Last week, the National Labor Relations Board (NLRB) issued final rules broadening the definition of joint employers under federal labor law. A joint employer is a company that is not the employee’s direct W-2 employer, but nevertheless is considered an employer for purposes of labor compliance. The NLRB originally broadened the definition of joint employer during the Obama administration, only to see that policy tightened during Republican control of the NLRB in 2020.
The 2020 definition of a joint employer limited it to situations where the non-W-2 company exercised direct and immediate control over the workers in question. The new rule expands this to include situations where the company has the ability to control terms and conditions of employment, even if it never actually exercises such control.
This rule was primarily aimed at franchisors that typically were not considered joint employers of their franchisees’ employees. Under the new rule, if the franchisor, for example provides franchisees with guidelines for employing or managing employees, or provides a form employee handbook, this could be considered evidence of joint employment. The new rule could also apply to staffing agencies and their clients, although this is already considered a joint employment relationship for most legal purposes.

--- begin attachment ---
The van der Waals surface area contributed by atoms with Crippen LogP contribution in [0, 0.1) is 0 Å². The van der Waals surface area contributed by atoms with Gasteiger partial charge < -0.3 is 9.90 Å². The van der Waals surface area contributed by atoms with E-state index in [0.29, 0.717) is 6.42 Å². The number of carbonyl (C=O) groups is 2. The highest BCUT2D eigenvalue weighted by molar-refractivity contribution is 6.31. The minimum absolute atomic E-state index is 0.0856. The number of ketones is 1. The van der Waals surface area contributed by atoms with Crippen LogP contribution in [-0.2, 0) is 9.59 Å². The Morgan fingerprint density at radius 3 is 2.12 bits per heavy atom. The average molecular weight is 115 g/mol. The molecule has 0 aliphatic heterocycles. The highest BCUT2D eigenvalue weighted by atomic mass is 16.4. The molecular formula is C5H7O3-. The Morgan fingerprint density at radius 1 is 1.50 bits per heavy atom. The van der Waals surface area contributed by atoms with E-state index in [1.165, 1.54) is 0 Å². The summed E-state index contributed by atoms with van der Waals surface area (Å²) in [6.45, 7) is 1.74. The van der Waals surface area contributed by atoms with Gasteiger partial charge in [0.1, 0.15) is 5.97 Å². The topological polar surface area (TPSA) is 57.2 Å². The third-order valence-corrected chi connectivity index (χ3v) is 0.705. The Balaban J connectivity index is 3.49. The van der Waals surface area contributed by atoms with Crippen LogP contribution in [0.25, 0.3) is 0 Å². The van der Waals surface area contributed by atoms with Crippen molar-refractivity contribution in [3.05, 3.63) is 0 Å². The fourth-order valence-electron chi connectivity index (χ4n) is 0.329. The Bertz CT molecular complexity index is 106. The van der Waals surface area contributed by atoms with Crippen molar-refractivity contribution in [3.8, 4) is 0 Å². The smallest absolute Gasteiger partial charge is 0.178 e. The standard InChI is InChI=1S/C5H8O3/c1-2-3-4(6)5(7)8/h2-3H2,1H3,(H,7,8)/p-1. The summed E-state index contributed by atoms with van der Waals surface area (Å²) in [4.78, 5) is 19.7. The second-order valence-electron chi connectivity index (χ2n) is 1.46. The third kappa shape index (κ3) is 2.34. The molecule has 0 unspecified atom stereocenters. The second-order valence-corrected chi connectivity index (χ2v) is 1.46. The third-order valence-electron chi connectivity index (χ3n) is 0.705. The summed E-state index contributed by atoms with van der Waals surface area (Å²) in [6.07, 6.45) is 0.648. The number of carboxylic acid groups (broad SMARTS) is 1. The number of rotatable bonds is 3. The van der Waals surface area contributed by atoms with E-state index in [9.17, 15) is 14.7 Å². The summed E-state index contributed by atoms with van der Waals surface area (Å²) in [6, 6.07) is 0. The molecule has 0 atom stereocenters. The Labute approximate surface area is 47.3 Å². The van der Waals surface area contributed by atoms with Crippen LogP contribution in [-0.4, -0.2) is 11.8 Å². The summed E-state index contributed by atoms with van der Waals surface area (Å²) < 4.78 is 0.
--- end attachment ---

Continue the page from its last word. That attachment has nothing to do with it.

If the new rule withstands judicial scrutiny, franchisors could find themselves subject to unfair labor practice claims from their franchisees’ employees. This prospect may result in significant changes to franchise agreements and their provisions that deal with the franchisees’ workers.
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